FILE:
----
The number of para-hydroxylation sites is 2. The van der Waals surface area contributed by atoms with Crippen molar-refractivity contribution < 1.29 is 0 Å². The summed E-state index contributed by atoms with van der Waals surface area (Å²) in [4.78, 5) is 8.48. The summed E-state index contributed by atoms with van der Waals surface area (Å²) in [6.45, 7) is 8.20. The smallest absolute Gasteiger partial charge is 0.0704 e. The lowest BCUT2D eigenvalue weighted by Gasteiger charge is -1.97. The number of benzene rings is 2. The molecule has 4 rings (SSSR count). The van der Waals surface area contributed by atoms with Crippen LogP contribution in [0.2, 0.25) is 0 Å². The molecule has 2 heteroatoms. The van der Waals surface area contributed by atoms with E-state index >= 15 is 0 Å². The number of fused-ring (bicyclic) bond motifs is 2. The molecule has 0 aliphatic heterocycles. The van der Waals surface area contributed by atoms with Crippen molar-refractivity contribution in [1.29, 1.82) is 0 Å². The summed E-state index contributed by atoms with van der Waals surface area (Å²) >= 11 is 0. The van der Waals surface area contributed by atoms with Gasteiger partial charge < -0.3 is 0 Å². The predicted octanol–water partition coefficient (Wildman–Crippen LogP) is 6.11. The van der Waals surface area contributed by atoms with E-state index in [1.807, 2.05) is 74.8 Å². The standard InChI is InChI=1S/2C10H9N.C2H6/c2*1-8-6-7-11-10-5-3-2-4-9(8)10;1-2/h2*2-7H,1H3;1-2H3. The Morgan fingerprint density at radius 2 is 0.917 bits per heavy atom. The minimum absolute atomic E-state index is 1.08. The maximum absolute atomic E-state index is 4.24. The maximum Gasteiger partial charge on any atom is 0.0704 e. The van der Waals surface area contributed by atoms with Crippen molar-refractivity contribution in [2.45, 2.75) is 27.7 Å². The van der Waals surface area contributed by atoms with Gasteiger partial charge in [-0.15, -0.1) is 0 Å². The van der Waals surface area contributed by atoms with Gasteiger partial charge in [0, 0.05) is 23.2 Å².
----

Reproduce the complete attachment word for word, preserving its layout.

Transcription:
The number of para-hydroxylation sites is 2. The van der Waals surface area contributed by atoms with Crippen molar-refractivity contribution < 1.29 is 0 Å². The summed E-state index contributed by atoms with van der Waals surface area (Å²) in [4.78, 5) is 8.48. The summed E-state index contributed by atoms with van der Waals surface area (Å²) in [6.45, 7) is 8.20. The smallest absolute Gasteiger partial charge is 0.0704 e. The lowest BCUT2D eigenvalue weighted by Gasteiger charge is -1.97. The number of benzene rings is 2. The molecule has 4 rings (SSSR count). The van der Waals surface area contributed by atoms with Crippen LogP contribution in [0.2, 0.25) is 0 Å². The molecule has 2 heteroatoms. The van der Waals surface area contributed by atoms with E-state index >= 15 is 0 Å². The number of fused-ring (bicyclic) bond motifs is 2. The molecule has 0 aliphatic heterocycles. The van der Waals surface area contributed by atoms with Crippen molar-refractivity contribution in [1.29, 1.82) is 0 Å². The summed E-state index contributed by atoms with van der Waals surface area (Å²) >= 11 is 0. The van der Waals surface area contributed by atoms with Gasteiger partial charge < -0.3 is 0 Å². The predicted octanol–water partition coefficient (Wildman–Crippen LogP) is 6.11. The van der Waals surface area contributed by atoms with E-state index in [1.807, 2.05) is 74.8 Å². The standard InChI is InChI=1S/2C10H9N.C2H6/c2*1-8-6-7-11-10-5-3-2-4-9(8)10;1-2/h2*2-7H,1H3;1-2H3. The Morgan fingerprint density at radius 2 is 0.917 bits per heavy atom. The minimum absolute atomic E-state index is 1.08. The maximum absolute atomic E-state index is 4.24. The maximum Gasteiger partial charge on any atom is 0.0704 e. The van der Waals surface area contributed by atoms with Crippen molar-refractivity contribution in [2.45, 2.75) is 27.7 Å². The van der Waals surface area contributed by atoms with Gasteiger partial charge in [-0.15, -0.1) is 0 Å². The van der Waals surface area contributed by atoms with Gasteiger partial charge in [0, 0.05) is 23.2 Å².